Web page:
DENVER (KDVR) — Families in Colorado, struggling to pay their heating bills, could be seeing relief after Colorado received $54 million to assist low-income families.
“No Coloradan should have to worry about keeping their home warm this winter,” U.S. Sen. John Hickenlooper said in a press release Wednesday. “LIHEAP keeps working families and seniors on a fixed income safe.”
FOX31 and Channel 2 were able to talk with Theresa Kullen, the Colorado LEAP (Low-income Energy Assistance Program) manager, on Wednesday following the announcement of the millions now here to help Coloradans who qualify.
“When we get that first cold blast we see an increase with people realizing they need help in paying the bill,” Kullen said.
She said they open the online application process this upcoming Tuesday, Nov. 1. Kullen explained there are requirements for applicants to meet in order to be approved to receive the heating bill funding.
“That is what we are here for, we are here for those who qualify for our program,” Kullen said. “We want to help.”
According to LEAP’s website, eligible applicants’ incomes must be 60% of the state median income level. The state median income level used for the 2022-23 LEAP season was released by the U.S. Department of Health and Human Services in July 2022. How much energy assistance is offered varies depending on a variety of factors, including the primary heating fuel costs and income.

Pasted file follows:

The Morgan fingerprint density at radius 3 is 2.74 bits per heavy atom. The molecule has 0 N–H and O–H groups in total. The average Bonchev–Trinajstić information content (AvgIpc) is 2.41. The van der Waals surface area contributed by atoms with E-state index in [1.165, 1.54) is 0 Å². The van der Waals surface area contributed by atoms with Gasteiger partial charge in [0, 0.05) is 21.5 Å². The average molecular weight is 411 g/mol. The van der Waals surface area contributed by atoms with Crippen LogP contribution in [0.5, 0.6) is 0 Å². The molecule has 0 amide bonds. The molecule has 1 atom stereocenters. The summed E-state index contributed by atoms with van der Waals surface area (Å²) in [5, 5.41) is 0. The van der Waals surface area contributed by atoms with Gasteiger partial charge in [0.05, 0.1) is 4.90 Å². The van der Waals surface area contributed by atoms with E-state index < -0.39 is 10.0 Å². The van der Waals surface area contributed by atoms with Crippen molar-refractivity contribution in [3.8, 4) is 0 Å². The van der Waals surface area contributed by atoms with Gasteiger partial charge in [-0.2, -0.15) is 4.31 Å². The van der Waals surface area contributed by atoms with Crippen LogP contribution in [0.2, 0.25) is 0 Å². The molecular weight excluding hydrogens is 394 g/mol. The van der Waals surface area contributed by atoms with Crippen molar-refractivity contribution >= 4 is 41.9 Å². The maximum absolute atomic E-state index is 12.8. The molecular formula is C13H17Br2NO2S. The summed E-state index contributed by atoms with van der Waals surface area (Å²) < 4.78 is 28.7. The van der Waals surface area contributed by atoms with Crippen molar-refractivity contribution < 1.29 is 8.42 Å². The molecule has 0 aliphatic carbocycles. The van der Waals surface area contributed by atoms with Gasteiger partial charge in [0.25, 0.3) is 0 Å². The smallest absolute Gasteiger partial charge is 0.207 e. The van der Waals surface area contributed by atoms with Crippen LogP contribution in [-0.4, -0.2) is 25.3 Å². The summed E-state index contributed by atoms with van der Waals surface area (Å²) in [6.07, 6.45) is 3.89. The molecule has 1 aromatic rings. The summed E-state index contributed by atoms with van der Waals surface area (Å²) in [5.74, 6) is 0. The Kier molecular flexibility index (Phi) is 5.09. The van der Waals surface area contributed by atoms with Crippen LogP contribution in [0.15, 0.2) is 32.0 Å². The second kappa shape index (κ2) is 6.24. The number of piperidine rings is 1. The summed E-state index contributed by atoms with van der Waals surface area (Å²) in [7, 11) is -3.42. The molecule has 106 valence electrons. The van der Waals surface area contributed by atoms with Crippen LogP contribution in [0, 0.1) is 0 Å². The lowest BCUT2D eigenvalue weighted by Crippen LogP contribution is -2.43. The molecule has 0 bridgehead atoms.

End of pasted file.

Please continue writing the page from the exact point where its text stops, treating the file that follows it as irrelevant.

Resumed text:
Kullen said last year their assistance was in demand because of high energy prices. She said they expect a slight drop in gas prices but still expect a lot of families to need help.
“The energy prices went up so high last year it was frightening,” Kullen said. “Like our application base last year based on increased energy cost was over 16%.”
According to the press release sent out, last season approximately 77,500 low-income households in Colorado received assistance with heating and cooling costs.
Kullen also said applying to LEAP opens doors to other parts of the program, including assistance with the costs of repairing or replacing furnaces.
“Usually this time of year the first time people turn on their furnaces guess what you realize, ‘Oh no, I have a broken furnace,'” Kullen said.
She explained they have never run out of funding to help in previous years.